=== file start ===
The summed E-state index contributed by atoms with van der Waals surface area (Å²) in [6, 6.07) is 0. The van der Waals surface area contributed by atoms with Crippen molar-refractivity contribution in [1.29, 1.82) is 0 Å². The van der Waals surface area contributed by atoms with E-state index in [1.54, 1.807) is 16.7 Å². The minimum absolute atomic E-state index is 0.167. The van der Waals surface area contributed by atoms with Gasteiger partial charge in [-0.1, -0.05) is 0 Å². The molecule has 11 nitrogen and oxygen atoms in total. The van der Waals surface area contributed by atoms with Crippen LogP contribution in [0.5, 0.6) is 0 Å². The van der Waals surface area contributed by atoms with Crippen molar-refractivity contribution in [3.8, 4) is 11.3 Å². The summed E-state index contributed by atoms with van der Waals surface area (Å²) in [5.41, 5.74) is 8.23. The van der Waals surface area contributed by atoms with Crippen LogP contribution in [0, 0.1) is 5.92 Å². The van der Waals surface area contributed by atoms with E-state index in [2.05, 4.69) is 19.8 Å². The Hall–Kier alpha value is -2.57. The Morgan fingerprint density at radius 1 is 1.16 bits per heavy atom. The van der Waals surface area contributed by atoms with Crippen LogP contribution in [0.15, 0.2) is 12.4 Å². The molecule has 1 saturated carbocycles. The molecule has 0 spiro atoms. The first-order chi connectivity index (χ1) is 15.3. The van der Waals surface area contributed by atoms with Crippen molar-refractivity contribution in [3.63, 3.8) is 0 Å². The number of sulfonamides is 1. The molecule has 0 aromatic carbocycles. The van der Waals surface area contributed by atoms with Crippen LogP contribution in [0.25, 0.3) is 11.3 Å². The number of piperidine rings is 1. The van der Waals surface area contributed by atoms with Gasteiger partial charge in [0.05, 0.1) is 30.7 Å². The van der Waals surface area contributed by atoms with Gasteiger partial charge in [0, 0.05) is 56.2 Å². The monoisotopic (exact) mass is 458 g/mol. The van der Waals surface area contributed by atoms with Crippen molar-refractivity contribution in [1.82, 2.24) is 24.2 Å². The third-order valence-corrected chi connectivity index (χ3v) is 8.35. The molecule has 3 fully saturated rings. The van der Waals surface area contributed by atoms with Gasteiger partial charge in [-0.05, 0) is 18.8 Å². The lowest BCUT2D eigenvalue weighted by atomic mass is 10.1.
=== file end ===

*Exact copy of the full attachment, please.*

The summed E-state index contributed by atoms with van der Waals surface area (Å²) in [6, 6.07) is 0. The van der Waals surface area contributed by atoms with Crippen molar-refractivity contribution in [1.29, 1.82) is 0 Å². The van der Waals surface area contributed by atoms with E-state index in [1.54, 1.807) is 16.7 Å². The minimum absolute atomic E-state index is 0.167. The van der Waals surface area contributed by atoms with Gasteiger partial charge in [-0.1, -0.05) is 0 Å². The molecule has 11 nitrogen and oxygen atoms in total. The van der Waals surface area contributed by atoms with Crippen LogP contribution in [0.5, 0.6) is 0 Å². The van der Waals surface area contributed by atoms with Crippen molar-refractivity contribution in [3.8, 4) is 11.3 Å². The summed E-state index contributed by atoms with van der Waals surface area (Å²) in [5.41, 5.74) is 8.23. The van der Waals surface area contributed by atoms with Crippen LogP contribution in [0, 0.1) is 5.92 Å². The van der Waals surface area contributed by atoms with E-state index in [2.05, 4.69) is 19.8 Å². The Hall–Kier alpha value is -2.57. The Morgan fingerprint density at radius 1 is 1.16 bits per heavy atom. The van der Waals surface area contributed by atoms with Crippen LogP contribution in [0.15, 0.2) is 12.4 Å². The molecule has 1 saturated carbocycles. The molecule has 0 spiro atoms. The first-order chi connectivity index (χ1) is 15.3. The van der Waals surface area contributed by atoms with Crippen molar-refractivity contribution in [3.63, 3.8) is 0 Å². The number of sulfonamides is 1. The molecule has 0 aromatic carbocycles. The van der Waals surface area contributed by atoms with Crippen LogP contribution in [0.25, 0.3) is 11.3 Å². The number of piperidine rings is 1. The van der Waals surface area contributed by atoms with Gasteiger partial charge in [0.05, 0.1) is 30.7 Å². The van der Waals surface area contributed by atoms with Gasteiger partial charge in [0, 0.05) is 56.2 Å². The monoisotopic (exact) mass is 458 g/mol. The van der Waals surface area contributed by atoms with Crippen molar-refractivity contribution in [1.82, 2.24) is 24.2 Å². The third-order valence-corrected chi connectivity index (χ3v) is 8.35. The molecule has 3 fully saturated rings. The van der Waals surface area contributed by atoms with Gasteiger partial charge in [-0.05, 0) is 18.8 Å². The lowest BCUT2D eigenvalue weighted by atomic mass is 10.1.